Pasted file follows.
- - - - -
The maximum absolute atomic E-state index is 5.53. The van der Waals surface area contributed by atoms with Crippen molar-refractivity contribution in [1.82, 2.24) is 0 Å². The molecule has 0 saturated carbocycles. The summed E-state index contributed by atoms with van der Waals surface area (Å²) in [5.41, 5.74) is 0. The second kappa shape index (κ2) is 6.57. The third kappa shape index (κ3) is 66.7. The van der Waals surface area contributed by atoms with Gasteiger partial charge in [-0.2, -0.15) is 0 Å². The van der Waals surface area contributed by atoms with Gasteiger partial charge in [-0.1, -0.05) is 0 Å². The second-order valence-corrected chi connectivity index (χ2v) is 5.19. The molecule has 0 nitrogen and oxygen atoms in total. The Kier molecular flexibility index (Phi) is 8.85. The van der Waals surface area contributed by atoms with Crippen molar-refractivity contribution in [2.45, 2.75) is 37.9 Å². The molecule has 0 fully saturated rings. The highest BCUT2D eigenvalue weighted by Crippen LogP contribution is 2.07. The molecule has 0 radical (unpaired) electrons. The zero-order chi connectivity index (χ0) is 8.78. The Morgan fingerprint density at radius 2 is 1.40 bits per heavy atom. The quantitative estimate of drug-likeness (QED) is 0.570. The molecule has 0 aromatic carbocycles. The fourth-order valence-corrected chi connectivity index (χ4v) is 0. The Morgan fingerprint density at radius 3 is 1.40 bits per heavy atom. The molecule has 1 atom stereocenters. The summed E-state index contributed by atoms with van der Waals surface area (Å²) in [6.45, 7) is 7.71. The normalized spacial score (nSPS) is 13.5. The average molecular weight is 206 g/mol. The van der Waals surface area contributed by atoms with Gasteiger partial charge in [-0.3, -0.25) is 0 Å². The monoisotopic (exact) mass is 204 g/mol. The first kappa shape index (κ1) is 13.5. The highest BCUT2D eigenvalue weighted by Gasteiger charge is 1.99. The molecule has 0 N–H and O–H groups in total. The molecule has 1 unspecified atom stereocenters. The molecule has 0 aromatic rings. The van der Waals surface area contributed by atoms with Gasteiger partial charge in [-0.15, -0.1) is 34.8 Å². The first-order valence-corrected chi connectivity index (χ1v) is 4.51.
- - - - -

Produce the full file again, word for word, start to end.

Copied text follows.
The maximum absolute atomic E-state index is 5.53. The van der Waals surface area contributed by atoms with Crippen molar-refractivity contribution in [1.82, 2.24) is 0 Å². The molecule has 0 saturated carbocycles. The summed E-state index contributed by atoms with van der Waals surface area (Å²) in [5.41, 5.74) is 0. The second kappa shape index (κ2) is 6.57. The third kappa shape index (κ3) is 66.7. The van der Waals surface area contributed by atoms with Gasteiger partial charge in [-0.2, -0.15) is 0 Å². The van der Waals surface area contributed by atoms with Gasteiger partial charge in [-0.1, -0.05) is 0 Å². The second-order valence-corrected chi connectivity index (χ2v) is 5.19. The molecule has 0 nitrogen and oxygen atoms in total. The Kier molecular flexibility index (Phi) is 8.85. The van der Waals surface area contributed by atoms with Crippen molar-refractivity contribution in [2.45, 2.75) is 37.9 Å². The molecule has 0 fully saturated rings. The highest BCUT2D eigenvalue weighted by Crippen LogP contribution is 2.07. The molecule has 0 radical (unpaired) electrons. The zero-order chi connectivity index (χ0) is 8.78. The Morgan fingerprint density at radius 2 is 1.40 bits per heavy atom. The quantitative estimate of drug-likeness (QED) is 0.570. The molecule has 0 aromatic carbocycles. The fourth-order valence-corrected chi connectivity index (χ4v) is 0. The Morgan fingerprint density at radius 3 is 1.40 bits per heavy atom. The molecule has 1 atom stereocenters. The summed E-state index contributed by atoms with van der Waals surface area (Å²) in [6.45, 7) is 7.71. The normalized spacial score (nSPS) is 13.5. The average molecular weight is 206 g/mol. The van der Waals surface area contributed by atoms with Gasteiger partial charge in [-0.3, -0.25) is 0 Å². The monoisotopic (exact) mass is 204 g/mol. The first kappa shape index (κ1) is 13.5. The highest BCUT2D eigenvalue weighted by Gasteiger charge is 1.99. The molecule has 0 N–H and O–H groups in total. The molecule has 1 unspecified atom stereocenters. The molecule has 0 aromatic rings. The van der Waals surface area contributed by atoms with Gasteiger partial charge in [-0.15, -0.1) is 34.8 Å². The first-order valence-corrected chi connectivity index (χ1v) is 4.51.